Inevitably, events such as these will take their toll on business in a city that in recent years has suffered an earthquake, hostage-taking in another hotel, rampant currency devaluation and the war in neighbouring Iraq.
The Foreign Office has now advised against all but essential travel to Istanbul, and you only have to look at the impact that terrorism has had on Bali and Indonesia to realise how far-reaching the consequences of terrorism on tourism can be. Mc Shane reckons that November occupancy at the Conrad will close in the mid-50s, whereas it would normally be 10-15 percentage points higher. At the moment it's too soon to predict the impact that the bombings will have on bookings.
Inevitably there are feelings of personal vulnerability, particularly as Mc Shane and his family live in the hotel. "Of course, there's the fear factor," he admits. "But I've lived through the threat of the IRA in London. What happened here was horrific, but it doesn't change the way I feel about Istanbul."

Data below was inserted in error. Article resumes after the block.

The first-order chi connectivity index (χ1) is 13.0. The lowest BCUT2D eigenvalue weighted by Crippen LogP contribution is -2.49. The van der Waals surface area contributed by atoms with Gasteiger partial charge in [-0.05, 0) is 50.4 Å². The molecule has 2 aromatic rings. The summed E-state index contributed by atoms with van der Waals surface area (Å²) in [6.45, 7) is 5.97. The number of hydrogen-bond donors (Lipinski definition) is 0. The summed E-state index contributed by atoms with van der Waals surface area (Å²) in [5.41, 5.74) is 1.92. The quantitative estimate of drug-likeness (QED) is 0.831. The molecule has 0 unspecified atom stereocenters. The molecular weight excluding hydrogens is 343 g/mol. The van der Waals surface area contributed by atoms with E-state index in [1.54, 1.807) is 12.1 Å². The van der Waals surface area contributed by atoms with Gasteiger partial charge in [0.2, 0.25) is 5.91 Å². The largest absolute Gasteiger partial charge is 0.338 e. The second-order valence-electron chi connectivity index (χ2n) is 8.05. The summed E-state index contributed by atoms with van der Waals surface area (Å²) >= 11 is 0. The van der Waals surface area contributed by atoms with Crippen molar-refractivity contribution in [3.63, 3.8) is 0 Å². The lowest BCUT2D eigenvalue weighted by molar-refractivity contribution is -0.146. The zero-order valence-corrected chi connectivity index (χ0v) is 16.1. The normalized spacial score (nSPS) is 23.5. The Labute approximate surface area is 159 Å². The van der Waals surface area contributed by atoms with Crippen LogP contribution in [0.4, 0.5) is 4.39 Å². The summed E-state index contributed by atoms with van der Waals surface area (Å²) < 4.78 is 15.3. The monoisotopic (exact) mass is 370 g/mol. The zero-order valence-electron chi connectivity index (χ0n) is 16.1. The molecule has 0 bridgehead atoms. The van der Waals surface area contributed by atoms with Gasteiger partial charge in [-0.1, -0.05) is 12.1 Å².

On Mc Shane's side in dealing with a crisis such as this is that he is used to difficult postings, having worked in Saudi Arabia and Kazakhstan. In happier circumstances he enjoys the cultural diversity of Istanbul - the blend of East and West, the huge choice of restaurants, art and music, the wealth of archaeological sites, and the great views of the Bosphorus meandering through the city. On the downside, Istanbul is a huge place - the population is 12 million - and so getting around can take some time. The city is also highly polluted, the Turkish language difficult to get to grips with, and the economy unstable. (The lira was devalued in 2001 and since then there has been hyper-inflation. It has now slowed down a bit, and is predicted to reach 20% by the end of this year.)
But there's no question of upping and leaving following last week's attacks. "You have to take it on the chin. Istanbul has so much to offer and it would be such a shame to lose that."
Not just turkey...